×

Welcome to the Slashdot Beta site -- learn more here. Use the link in the footer or click here to return to the Classic version of Slashdot.

Thank you!

Before you choose to head back to the Classic look of the site, we'd appreciate it if you share your thoughts on the Beta; your feedback is what drives our ongoing development.

Beta is different and we value you taking the time to try it out. Please take a look at the changes we've made in Beta and  learn more about it. Thanks for reading, and for making the site better!

Comments

top

Retired SCOTUS Justice Wants To 'Fix' the Second Amendment

qwijibo Re:Attn: americans (519 comments)

It's the legal foundation our country is built upon. If there were sufficient agreement that the second amendment is detrimental, it could be eliminated through the amendment process.

Why does everything need a federal law anyway? There are state and local laws that could be used to address the concerns of people in high population density areas, and if there's enough benefit from those, the support for a federal law would bubble up from there.

Do you think people in the Bible Belt and California want to be governed by the same laws? There's no reason that different cultures should not be permitted to have laws appropriate to their communities.

43 minutes ago
top

Should Microsoft Be Required To Extend Support For Windows XP?

qwijibo Re:Where do you draw the line? (645 comments)

Rainbows are just an illusion created by the different refraction angles of sunlight coming through rain drops. Do you realize how large those pony farts would have to be to create rainbows? That's the kind of science that would win you an ig nobel award.

*I* have alternatives to running XP, but I'm also a Unix admin and programmer. I think it's fair to say the average person doesn't really get much choice once they get locked in to proprietary drivers, hardware, etc. The "don't buy it" argument is like the idea of original sin. By the time you have a choice, it's already been made for you. There are those who can and will rise above, but those people aren't in the bottom 99% of computer users.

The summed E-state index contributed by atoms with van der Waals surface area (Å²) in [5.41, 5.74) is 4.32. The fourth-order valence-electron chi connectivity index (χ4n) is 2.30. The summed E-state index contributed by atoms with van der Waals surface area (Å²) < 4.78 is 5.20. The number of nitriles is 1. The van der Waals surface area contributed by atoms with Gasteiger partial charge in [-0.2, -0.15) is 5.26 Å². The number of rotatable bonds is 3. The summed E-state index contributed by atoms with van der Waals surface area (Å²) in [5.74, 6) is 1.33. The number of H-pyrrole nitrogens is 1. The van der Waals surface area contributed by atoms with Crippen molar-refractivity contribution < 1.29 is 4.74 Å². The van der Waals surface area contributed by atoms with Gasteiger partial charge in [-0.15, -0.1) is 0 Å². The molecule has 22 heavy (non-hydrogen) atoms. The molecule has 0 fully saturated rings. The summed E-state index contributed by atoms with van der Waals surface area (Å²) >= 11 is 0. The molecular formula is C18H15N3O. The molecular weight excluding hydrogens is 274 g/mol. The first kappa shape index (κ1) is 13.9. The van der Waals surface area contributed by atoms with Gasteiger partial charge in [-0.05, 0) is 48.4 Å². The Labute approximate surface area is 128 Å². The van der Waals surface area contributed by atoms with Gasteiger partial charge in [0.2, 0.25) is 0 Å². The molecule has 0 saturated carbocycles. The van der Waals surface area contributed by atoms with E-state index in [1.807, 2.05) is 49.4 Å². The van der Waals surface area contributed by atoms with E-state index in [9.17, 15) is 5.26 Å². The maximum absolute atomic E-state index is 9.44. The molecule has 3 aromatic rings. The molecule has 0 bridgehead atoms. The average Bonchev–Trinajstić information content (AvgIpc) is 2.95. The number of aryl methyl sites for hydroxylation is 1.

about a week ago
top

Should Microsoft Be Required To Extend Support For Windows XP?

qwijibo Re:Where do you draw the line? (645 comments)

That may be a good idea for things like medical or aviation related devices where people can die if they fail. There are regulations in these fields for exactly this reason, and that's why it's such an expensive and long, drawn out process to bring new products to markets in highly regulated industries like these.

However, putting that burden on every industry would just move all technology jobs to countries without such regulations. Then what would you do to stop people from buying crappy, poorly supported products from those countries? Moving production doesn't help solve the underlying problem.

For software, it should be sufficient for them to release the code and let someone else take over the market they've given up on. Culturally, we only recognize the profit oriented side of business, and ignore the benefit to society that could come with allowing that intellectual property to go into the public domain once it's no longer commercially viable.

about two weeks ago
top

Should Microsoft Be Required To Extend Support For Windows XP?

qwijibo Re:Where do you draw the line? (645 comments)

With software, and by extension the hardware it requires, the lifespan is incredibly short compared with almost every other product out there. I'd like to see more companies release the software, code, etc. to the public domain as a formal way of walking away from it, but leaving customers with something more than "gee, must suck to be you" for support.

Borland released old versions of tools like Turbo C when it was no longer relevant commercially. Even though I paid for those tools when they were commercially relevant, I always liked the spirit of giving away old software. There's no cost to releasing it to the public domain. There are plenty of third world countries learning on and using technology that we throw away. There's a benefit to those people having software and learning technology but there's absolutely no money in it.